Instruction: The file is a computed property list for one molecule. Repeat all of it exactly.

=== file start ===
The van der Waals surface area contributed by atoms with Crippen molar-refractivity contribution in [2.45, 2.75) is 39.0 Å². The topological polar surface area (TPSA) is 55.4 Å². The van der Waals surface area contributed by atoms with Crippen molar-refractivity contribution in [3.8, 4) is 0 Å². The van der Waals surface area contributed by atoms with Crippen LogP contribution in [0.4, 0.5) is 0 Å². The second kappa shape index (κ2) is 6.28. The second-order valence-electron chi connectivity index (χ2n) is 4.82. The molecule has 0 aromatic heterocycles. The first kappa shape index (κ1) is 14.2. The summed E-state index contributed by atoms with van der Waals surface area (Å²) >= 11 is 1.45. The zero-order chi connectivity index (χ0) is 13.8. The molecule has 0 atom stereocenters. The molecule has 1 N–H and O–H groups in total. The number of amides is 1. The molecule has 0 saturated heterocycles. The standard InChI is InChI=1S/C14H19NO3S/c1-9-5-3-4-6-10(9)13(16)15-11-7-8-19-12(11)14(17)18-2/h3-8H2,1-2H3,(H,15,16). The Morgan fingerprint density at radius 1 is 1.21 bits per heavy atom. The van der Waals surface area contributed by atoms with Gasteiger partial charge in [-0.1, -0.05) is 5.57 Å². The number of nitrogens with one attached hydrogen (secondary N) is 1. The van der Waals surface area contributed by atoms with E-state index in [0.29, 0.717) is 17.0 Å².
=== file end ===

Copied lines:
The van der Waals surface area contributed by atoms with Crippen molar-refractivity contribution in [2.45, 2.75) is 39.0 Å². The topological polar surface area (TPSA) is 55.4 Å². The van der Waals surface area contributed by atoms with Crippen molar-refractivity contribution in [3.8, 4) is 0 Å². The van der Waals surface area contributed by atoms with Crippen LogP contribution in [0.4, 0.5) is 0 Å². The second kappa shape index (κ2) is 6.28. The second-order valence-electron chi connectivity index (χ2n) is 4.82. The molecule has 0 aromatic heterocycles. The first kappa shape index (κ1) is 14.2. The summed E-state index contributed by atoms with van der Waals surface area (Å²) >= 11 is 1.45. The zero-order chi connectivity index (χ0) is 13.8. The molecule has 0 atom stereocenters. The molecule has 1 N–H and O–H groups in total. The number of amides is 1. The molecule has 0 saturated heterocycles. The standard InChI is InChI=1S/C14H19NO3S/c1-9-5-3-4-6-10(9)13(16)15-11-7-8-19-12(11)14(17)18-2/h3-8H2,1-2H3,(H,15,16). The Morgan fingerprint density at radius 1 is 1.21 bits per heavy atom. The van der Waals surface area contributed by atoms with Gasteiger partial charge in [-0.1, -0.05) is 5.57 Å². The number of nitrogens with one attached hydrogen (secondary N) is 1. The van der Waals surface area contributed by atoms with E-state index in [0.29, 0.717) is 17.0 Å².